GENERICO.ruMedicineChickenpox vaccination: why it is better to inject yourself than to get sick

Chickenpox vaccination: why it is better to inject yourself than to get sick

Chickenpox is a disease that almost everyone considers safe if you experience it in childhood. At the same time, there are vaccinations against this infection, and in some countries vaccination against it is widespread. Let's figure out how much it is needed.

How serious is the problem of chickenpox?

In moderate climate, more than 100 in 1,000 children under 9 years of age get chickenpox within a year, and at least 90% of people get it before adolescence. Other people remain susceptible to this infection into adulthood. In children, chickenpox is usually mild. You can learn more about it from our article.

Chickenpox (chickenpox)

Chickenpox is a childhood infection – most often “outbreaks” occur in kindergartens and lower grades of school. However, adults can also become infected with chickenpox, and with age, the likelihood of severe pathology and the risk of complications increases significantly.

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In developed countries, chickenpox leads to hospitalization of approximately five out of 1000 cases, and two to three out of 100 thousand patients die. Acute complications of the disease include bacterial sepsis, pneumonia, encephalitis, and cerebral hemorrhage. One of them develops in approximately two-thirds of hospitalized patients.

In Russia, from 500 to 1,150 thousand cases of chickenpox are recorded annually. Over the course of a decade, the incidence in the country has shown an upward trend, and the disease is aging – adults are becoming sick more often.

Most deaths – about 80% – occur in adult patients with chickenpox. In Russia they make up 5-6% of cases, teenagers 15-17 years old – 3-5%.

Groups at high risk of severe chickenpox include:

  • people with compromised immunity (blood tumors, immunodeficiencies, taking drugs that weaken the immune system);
  • newborns whose mothers had chickenpox five days before or two days after birth;
  • premature babies;
  • pregnant women without immunity to chickenpox.

Will we feel the effect of vaccination?

In some areas of the United States, chickenpox prevalence dropped by 80% from 1995 to 2003 (the early years of mass vaccination), roughly matching childhood vaccination coverage rates. The number of deaths from chickenpox has dropped by 88% after 12 years of a single-dose vaccination program. It is assumed that the effect after two vaccinations is more pronounced.

In a study in which most participants received just one chickenpox vaccine, protection against the infection was 90% over 15 years. The vaccine is still relatively new, so it is not known whether it provides lifelong protection.

The impact of chickenpox vaccination is significantly felt at the national level. For example, one calculation showed that even with a vaccine efficacy of 75% and vaccination coverage of 50%, the US population could gain almost 13,000 healthy life years annually.

We emphasize that varicella vaccines have demonstrated a good safety profile. They almost never, unlike chickenpox itself, cause dangerous complications.

Vaccination and herpes zoster

A possible long-term complication of chickenpox is herpes zoster or herpes zoster. Its risk increases with age: by age 85, half of people have it. Before the advent of vaccines, 30% of adults developed it at least once.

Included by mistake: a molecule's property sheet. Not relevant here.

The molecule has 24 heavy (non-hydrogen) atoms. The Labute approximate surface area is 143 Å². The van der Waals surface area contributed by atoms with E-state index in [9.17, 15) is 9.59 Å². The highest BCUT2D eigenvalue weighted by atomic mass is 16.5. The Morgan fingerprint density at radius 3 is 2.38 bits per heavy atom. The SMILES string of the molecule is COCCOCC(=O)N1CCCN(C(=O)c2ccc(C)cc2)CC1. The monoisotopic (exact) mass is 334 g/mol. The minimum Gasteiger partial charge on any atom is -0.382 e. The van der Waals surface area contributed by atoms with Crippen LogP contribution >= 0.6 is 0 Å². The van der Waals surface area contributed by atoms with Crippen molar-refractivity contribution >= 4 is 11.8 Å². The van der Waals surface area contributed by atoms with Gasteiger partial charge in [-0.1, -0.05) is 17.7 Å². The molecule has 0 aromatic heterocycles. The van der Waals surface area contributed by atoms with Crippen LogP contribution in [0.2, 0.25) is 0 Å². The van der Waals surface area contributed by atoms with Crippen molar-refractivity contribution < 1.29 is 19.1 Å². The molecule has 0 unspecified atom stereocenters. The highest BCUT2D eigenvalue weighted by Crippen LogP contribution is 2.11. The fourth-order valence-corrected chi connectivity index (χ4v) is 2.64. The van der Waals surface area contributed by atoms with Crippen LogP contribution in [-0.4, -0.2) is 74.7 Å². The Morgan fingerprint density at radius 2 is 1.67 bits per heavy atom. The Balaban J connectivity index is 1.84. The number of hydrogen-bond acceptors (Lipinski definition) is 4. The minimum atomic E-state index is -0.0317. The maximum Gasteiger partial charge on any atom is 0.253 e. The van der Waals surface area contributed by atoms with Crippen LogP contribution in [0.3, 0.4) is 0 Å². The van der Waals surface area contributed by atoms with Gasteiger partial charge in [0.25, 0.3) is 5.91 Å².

Shingles

Find out what happens when the chickenpox virus is reactivated in the body.

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The chickenpox vaccine does not prevent the development of shingles. Moreover, for some time, the increase in its incidence has been associated with an increase in chickenpox vaccination coverage. The fact is that the chickenpox vaccine contains live, weakened viruses. However, now the American Centers for Disease Control and Prevention (CDC) considers this complication after vaccination to be a rare occurrence.

Vaccination: by whom and how is it recommended?

The World Health Organization (WHO) recommends routine vaccination against varicella in countries where the infection has a major public health impact. The WHO emphasizes that mass vaccinations should be undertaken only if it is possible to ensure vaccination coverage of more than 80%. Less coverage, experts fear, could lead to an increase in chickenpox incidence among adults. In this case, many will not get sick in childhood, but they will still have the possibility of contracting chickenpox as an adult. The British National Health System (NHS) also makes a similar reservation, explaining why vaccination is not recommended for everyone.

In Russia, vaccination against chickenpox is not included in the national vaccination calendar, that is, it is not mandatory. In the UK, it is only provided to those close to people at high risk of severe illness from the disease, and to healthcare workers who are not yet immune. In the United States, this vaccination is recommended for all children between 12 and 15 months of age. The second dose is given to children 4 to 6 years of age.

The CDC recommends that all adults and teens over 13 years of age who have not been previously immune receive the chickenpox vaccine. According to the organization, chickenpox vaccination is especially beneficial for:

  • health care workers;
  • those who care for people with weakened immune systems;
  • teachers and kindergarten workers;
  • students;
  • employees and residents of nursing homes;
  • military;
  • women of childbearing age;
  • adults and adolescents living with children.
  • adults and adolescents living with children.
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